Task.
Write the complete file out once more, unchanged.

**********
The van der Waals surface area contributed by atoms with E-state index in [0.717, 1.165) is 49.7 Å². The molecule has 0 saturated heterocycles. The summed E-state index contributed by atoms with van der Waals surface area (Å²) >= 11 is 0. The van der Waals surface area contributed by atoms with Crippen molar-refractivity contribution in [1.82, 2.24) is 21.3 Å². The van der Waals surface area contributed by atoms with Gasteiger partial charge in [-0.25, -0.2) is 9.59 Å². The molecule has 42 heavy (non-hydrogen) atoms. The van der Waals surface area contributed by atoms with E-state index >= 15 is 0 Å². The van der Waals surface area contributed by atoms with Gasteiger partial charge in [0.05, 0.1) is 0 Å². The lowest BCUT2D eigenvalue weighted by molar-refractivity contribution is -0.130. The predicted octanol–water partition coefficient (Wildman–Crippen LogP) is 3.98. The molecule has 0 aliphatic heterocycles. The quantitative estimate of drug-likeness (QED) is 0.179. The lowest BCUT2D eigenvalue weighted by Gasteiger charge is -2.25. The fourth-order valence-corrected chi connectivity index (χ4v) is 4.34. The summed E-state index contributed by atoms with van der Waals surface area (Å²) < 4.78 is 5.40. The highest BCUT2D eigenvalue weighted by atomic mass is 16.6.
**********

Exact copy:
The van der Waals surface area contributed by atoms with E-state index in [0.717, 1.165) is 49.7 Å². The molecule has 0 saturated heterocycles. The summed E-state index contributed by atoms with van der Waals surface area (Å²) >= 11 is 0. The van der Waals surface area contributed by atoms with Crippen molar-refractivity contribution in [1.82, 2.24) is 21.3 Å². The van der Waals surface area contributed by atoms with Gasteiger partial charge in [-0.25, -0.2) is 9.59 Å². The molecule has 42 heavy (non-hydrogen) atoms. The van der Waals surface area contributed by atoms with E-state index >= 15 is 0 Å². The van der Waals surface area contributed by atoms with Gasteiger partial charge in [0.05, 0.1) is 0 Å². The lowest BCUT2D eigenvalue weighted by molar-refractivity contribution is -0.130. The predicted octanol–water partition coefficient (Wildman–Crippen LogP) is 3.98. The molecule has 0 aliphatic heterocycles. The quantitative estimate of drug-likeness (QED) is 0.179. The lowest BCUT2D eigenvalue weighted by Gasteiger charge is -2.25. The fourth-order valence-corrected chi connectivity index (χ4v) is 4.34. The summed E-state index contributed by atoms with van der Waals surface area (Å²) < 4.78 is 5.40. The highest BCUT2D eigenvalue weighted by atomic mass is 16.6.